A true American original will be on display at Maryland Hall this weekend.
Not a sculpture or a painting, however, but a piano concerto written by Amy Marcy Cheney Beach (1867-1944), the first American woman ever to compose such a work.
The concerto will be the centerpiece of the Annapolis Symphony Orchestra's season opening concerts at 8 p.m. today and tomorrow at Maryland Hall. Boston-based pianist Virginia Eskin will serve as soloist, with Gisele Ben-Dor on the podium.
The program also includes "Hungarian Dances" by Brahms and the much underrated 6th Symphony of Antonin Dvorak.
Born Amy Marcy Cheney in New Hampshire, Amy Beach was a true child prodigy, demonstrating immense gifts as both pianist and composer by the age of 4.
After her family moved to Boston in 1875, she gave numerous concerts and made her debut with the Boston Symphony at the age of 18. Unlike the other great talents of her era, Ms. Beach declined to study in Europe, electing to stay in Boston to study piano and school herself further in the art of composing.
She all but gave up the concert stage at the urging of her husband, Dr. Henry Harris Aubrey Beach, limiting herself to one concert recital a year, turning her energies to composing. With the completion of her "Gaelic Symphony" in 1896, she became the first American woman to compose a complete symphony.
She composed all across the musical spectrum: songs, a Mass, orchestral works, and a multitude of pieces for the piano, many created for her own use.
Pianist Virginia Eskin has become the foremost champion of Amy Beach's music recently, having performed her concerto with the orchestras of San Francisco, Buffalo, Rochester and Utah, among others. It was Ms. Eskin who led the campaign to place a commemorative plaque in front of Amy Beach's Commonwealth Avenue house this year, the 50th anniversary of the composer's death.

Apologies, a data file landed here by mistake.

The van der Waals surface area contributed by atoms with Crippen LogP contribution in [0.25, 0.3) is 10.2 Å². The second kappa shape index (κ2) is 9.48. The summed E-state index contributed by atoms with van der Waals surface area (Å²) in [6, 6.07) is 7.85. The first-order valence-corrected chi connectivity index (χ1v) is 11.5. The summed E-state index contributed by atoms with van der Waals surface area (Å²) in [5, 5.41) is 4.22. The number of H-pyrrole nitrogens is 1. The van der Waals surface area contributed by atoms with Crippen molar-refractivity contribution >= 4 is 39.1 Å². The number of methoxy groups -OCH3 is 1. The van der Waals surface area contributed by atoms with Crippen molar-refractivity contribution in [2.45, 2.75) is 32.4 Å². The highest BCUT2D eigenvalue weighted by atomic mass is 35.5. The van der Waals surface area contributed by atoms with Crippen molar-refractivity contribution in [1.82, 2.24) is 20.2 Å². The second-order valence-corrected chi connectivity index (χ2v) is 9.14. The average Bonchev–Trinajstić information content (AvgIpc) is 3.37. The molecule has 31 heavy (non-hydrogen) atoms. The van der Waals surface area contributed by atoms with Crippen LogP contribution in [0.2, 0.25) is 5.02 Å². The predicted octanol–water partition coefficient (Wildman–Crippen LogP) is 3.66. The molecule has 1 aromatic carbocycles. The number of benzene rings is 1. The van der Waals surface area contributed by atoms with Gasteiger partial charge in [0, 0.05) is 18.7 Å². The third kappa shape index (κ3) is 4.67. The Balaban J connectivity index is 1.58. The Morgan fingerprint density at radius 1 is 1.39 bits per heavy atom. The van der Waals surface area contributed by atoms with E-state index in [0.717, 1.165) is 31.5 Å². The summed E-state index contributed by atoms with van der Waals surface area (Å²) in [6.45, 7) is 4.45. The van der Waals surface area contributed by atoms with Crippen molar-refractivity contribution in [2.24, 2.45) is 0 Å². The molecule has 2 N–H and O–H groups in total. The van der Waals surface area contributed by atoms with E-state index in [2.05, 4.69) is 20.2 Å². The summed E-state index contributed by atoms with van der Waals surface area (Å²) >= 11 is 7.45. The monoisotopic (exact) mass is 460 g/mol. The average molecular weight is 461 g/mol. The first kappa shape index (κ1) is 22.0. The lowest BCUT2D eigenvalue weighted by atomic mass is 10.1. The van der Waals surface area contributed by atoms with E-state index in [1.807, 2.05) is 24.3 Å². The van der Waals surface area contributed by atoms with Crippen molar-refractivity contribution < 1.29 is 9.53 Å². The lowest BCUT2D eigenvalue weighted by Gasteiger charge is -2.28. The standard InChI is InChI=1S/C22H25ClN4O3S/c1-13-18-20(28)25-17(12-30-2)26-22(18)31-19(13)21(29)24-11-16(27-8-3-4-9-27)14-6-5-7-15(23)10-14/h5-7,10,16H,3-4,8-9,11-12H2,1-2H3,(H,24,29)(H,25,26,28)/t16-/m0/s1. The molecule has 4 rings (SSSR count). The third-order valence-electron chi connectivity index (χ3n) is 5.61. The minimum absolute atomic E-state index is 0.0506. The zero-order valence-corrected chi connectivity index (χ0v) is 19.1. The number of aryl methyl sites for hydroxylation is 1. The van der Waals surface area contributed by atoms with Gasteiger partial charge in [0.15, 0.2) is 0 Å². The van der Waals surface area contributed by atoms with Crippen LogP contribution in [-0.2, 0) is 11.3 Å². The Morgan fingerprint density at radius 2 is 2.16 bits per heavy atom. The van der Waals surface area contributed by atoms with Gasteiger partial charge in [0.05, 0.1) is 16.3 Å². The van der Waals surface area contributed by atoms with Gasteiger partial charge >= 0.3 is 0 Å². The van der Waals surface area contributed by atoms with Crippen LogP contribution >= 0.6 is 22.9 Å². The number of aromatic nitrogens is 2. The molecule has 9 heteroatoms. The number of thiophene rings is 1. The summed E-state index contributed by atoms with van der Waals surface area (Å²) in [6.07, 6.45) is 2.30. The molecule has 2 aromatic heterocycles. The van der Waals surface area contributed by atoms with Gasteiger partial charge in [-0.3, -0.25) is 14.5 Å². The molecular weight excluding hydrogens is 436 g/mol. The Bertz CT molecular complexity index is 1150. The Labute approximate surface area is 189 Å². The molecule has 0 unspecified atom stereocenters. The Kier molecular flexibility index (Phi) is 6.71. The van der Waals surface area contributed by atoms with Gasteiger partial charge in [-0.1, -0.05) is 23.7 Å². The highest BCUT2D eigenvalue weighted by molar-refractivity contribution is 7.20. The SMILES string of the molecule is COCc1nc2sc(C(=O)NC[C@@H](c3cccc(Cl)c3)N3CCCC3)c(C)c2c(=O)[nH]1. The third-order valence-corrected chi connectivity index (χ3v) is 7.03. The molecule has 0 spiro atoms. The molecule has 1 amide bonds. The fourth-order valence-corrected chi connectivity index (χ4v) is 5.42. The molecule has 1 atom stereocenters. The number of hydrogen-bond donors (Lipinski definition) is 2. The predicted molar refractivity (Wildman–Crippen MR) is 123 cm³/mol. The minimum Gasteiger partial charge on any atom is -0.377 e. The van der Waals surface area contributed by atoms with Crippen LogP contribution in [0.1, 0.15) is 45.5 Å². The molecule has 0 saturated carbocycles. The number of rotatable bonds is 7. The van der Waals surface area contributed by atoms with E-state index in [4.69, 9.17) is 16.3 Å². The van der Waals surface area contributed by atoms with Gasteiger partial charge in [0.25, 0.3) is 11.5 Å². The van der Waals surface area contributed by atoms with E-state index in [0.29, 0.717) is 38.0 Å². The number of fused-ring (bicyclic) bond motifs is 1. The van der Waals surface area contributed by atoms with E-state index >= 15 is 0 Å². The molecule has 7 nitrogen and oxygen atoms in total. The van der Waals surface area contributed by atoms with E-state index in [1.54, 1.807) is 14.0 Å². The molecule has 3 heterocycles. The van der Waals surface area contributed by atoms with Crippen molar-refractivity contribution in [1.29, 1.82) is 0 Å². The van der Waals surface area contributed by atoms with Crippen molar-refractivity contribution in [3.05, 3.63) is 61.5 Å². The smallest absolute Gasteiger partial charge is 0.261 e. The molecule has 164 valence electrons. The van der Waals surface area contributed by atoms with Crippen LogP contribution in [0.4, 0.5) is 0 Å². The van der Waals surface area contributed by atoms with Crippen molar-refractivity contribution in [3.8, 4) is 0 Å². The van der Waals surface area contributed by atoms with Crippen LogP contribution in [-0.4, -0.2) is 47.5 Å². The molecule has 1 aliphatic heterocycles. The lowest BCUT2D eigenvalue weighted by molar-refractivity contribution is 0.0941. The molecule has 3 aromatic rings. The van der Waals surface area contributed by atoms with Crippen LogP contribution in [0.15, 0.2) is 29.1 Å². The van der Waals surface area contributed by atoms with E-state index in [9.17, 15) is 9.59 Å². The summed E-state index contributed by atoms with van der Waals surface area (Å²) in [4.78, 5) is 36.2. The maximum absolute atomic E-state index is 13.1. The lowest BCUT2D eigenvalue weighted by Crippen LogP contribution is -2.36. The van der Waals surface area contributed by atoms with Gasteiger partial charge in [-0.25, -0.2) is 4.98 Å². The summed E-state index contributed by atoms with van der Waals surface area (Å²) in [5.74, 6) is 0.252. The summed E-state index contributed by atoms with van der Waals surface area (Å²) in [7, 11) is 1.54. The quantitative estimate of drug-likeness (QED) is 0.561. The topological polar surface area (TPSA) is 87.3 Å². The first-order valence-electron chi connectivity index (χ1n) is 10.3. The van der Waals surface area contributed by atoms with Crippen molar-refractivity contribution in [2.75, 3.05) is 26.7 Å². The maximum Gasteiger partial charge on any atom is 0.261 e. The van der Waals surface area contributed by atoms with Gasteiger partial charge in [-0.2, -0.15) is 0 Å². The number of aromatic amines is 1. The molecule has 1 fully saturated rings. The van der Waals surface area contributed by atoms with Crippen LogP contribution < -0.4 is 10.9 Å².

Ms. Eskin said she became involved with Amy Beach's music in the 1970s, after she married Jules Eskin, principal cellist of the Boston Symphony Orchestra. "You don't fall in love with a BSO member without falling in love with the BSO itself," she explained. "And then you can't help falling in love with its history."
And Amy Beach, who performed with and composed for the orchestra, was part of that history.
"With all the accompanying I was doing at that time, I kept running across her music in libraries," Ms. Eskin recalled. "And the more I saw of it, the more I realized how remarkable she was. This wasn't a lady who sat down and wrote a few pretty songs. She could do so many things, we just have to consider her today. She's a contender!"
The Beach concerto, which Ms. Eskin characterizes as a mix of Rachmaninoff, Chopin and Mendelssohn, is a colorful, dashing work that might become extremely popular if enough people get a chance to hear it.
Alas, no satisfactory modern recording exists and Ms. Eskin has tried -- so far without success -- find a label willing to record it.
"A lot of people in the music business just don't realize that audiences want different flavors," she said. "That's why concerts like these in Annapolis are so important. It takes a pistol like Gisele to give it to them."